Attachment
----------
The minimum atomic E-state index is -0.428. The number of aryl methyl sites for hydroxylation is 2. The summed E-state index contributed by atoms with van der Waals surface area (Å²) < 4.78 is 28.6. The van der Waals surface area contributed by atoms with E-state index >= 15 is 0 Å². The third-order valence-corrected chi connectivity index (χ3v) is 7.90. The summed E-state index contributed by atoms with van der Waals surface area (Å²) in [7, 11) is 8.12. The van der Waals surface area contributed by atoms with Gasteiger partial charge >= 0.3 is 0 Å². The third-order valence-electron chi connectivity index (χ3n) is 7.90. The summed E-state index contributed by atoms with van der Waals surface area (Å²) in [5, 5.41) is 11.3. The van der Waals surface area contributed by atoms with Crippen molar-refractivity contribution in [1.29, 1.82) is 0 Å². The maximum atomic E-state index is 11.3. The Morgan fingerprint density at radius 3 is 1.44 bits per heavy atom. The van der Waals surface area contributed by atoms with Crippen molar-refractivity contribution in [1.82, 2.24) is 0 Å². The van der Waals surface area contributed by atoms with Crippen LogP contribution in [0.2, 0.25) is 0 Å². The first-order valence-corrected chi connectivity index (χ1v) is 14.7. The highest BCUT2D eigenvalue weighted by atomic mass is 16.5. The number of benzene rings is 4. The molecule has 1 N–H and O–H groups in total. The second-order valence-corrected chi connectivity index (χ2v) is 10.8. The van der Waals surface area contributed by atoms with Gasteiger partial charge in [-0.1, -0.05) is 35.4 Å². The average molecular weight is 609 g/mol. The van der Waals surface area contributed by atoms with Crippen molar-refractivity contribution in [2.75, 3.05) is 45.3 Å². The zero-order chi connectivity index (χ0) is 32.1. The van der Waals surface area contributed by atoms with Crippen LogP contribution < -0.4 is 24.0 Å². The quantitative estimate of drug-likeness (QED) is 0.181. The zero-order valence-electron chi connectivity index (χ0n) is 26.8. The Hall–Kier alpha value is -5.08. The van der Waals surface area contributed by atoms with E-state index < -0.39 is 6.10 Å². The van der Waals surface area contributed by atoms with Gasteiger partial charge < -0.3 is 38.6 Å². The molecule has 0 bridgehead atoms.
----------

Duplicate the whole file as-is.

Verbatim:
The minimum atomic E-state index is -0.428. The number of aryl methyl sites for hydroxylation is 2. The summed E-state index contributed by atoms with van der Waals surface area (Å²) < 4.78 is 28.6. The van der Waals surface area contributed by atoms with E-state index >= 15 is 0 Å². The third-order valence-corrected chi connectivity index (χ3v) is 7.90. The summed E-state index contributed by atoms with van der Waals surface area (Å²) in [7, 11) is 8.12. The van der Waals surface area contributed by atoms with Gasteiger partial charge >= 0.3 is 0 Å². The third-order valence-electron chi connectivity index (χ3n) is 7.90. The summed E-state index contributed by atoms with van der Waals surface area (Å²) in [5, 5.41) is 11.3. The van der Waals surface area contributed by atoms with Crippen molar-refractivity contribution in [1.29, 1.82) is 0 Å². The maximum atomic E-state index is 11.3. The Morgan fingerprint density at radius 3 is 1.44 bits per heavy atom. The van der Waals surface area contributed by atoms with Crippen molar-refractivity contribution in [1.82, 2.24) is 0 Å². The van der Waals surface area contributed by atoms with Crippen LogP contribution in [0.2, 0.25) is 0 Å². The first-order valence-corrected chi connectivity index (χ1v) is 14.7. The highest BCUT2D eigenvalue weighted by atomic mass is 16.5. The number of benzene rings is 4. The molecule has 1 N–H and O–H groups in total. The second-order valence-corrected chi connectivity index (χ2v) is 10.8. The van der Waals surface area contributed by atoms with Gasteiger partial charge in [-0.1, -0.05) is 35.4 Å². The average molecular weight is 609 g/mol. The van der Waals surface area contributed by atoms with Crippen molar-refractivity contribution in [2.75, 3.05) is 45.3 Å². The zero-order chi connectivity index (χ0) is 32.1. The van der Waals surface area contributed by atoms with Crippen LogP contribution < -0.4 is 24.0 Å². The quantitative estimate of drug-likeness (QED) is 0.181. The zero-order valence-electron chi connectivity index (χ0n) is 26.8. The Hall–Kier alpha value is -5.08. The van der Waals surface area contributed by atoms with E-state index < -0.39 is 6.10 Å². The van der Waals surface area contributed by atoms with Gasteiger partial charge < -0.3 is 38.6 Å². The molecule has 0 bridgehead atoms.